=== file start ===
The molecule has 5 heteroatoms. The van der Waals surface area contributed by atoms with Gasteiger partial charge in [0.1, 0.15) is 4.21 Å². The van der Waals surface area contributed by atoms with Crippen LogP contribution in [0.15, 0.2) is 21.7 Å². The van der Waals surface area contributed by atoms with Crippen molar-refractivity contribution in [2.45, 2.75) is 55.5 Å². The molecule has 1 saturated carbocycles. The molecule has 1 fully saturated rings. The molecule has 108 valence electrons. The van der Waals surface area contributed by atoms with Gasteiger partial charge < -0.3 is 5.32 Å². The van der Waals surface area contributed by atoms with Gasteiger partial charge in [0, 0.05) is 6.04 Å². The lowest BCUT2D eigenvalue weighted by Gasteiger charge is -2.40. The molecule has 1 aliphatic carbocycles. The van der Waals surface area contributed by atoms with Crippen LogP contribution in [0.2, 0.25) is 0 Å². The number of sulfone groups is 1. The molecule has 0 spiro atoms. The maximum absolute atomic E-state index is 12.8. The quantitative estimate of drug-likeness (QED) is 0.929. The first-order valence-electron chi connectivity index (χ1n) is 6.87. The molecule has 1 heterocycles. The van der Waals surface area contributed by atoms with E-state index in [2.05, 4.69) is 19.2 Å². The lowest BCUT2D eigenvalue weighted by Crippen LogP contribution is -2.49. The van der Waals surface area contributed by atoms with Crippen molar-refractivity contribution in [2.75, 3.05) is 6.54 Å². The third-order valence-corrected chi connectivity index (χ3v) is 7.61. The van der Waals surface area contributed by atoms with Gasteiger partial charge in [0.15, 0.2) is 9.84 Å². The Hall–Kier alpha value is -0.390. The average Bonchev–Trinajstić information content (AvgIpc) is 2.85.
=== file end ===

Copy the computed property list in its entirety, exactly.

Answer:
The molecule has 5 heteroatoms. The van der Waals surface area contributed by atoms with Gasteiger partial charge in [0.1, 0.15) is 4.21 Å². The van der Waals surface area contributed by atoms with Crippen LogP contribution in [0.15, 0.2) is 21.7 Å². The van der Waals surface area contributed by atoms with Crippen molar-refractivity contribution in [2.45, 2.75) is 55.5 Å². The molecule has 1 saturated carbocycles. The molecule has 1 fully saturated rings. The molecule has 108 valence electrons. The van der Waals surface area contributed by atoms with Gasteiger partial charge < -0.3 is 5.32 Å². The van der Waals surface area contributed by atoms with Gasteiger partial charge in [0, 0.05) is 6.04 Å². The lowest BCUT2D eigenvalue weighted by Gasteiger charge is -2.40. The molecule has 1 aliphatic carbocycles. The van der Waals surface area contributed by atoms with Crippen LogP contribution in [0.2, 0.25) is 0 Å². The number of sulfone groups is 1. The molecule has 0 spiro atoms. The maximum absolute atomic E-state index is 12.8. The quantitative estimate of drug-likeness (QED) is 0.929. The first-order valence-electron chi connectivity index (χ1n) is 6.87. The molecule has 1 heterocycles. The van der Waals surface area contributed by atoms with E-state index in [2.05, 4.69) is 19.2 Å². The lowest BCUT2D eigenvalue weighted by Crippen LogP contribution is -2.49. The van der Waals surface area contributed by atoms with Crippen molar-refractivity contribution in [2.75, 3.05) is 6.54 Å². The third-order valence-corrected chi connectivity index (χ3v) is 7.61. The van der Waals surface area contributed by atoms with Gasteiger partial charge in [0.15, 0.2) is 9.84 Å². The Hall–Kier alpha value is -0.390. The average Bonchev–Trinajstić information content (AvgIpc) is 2.85.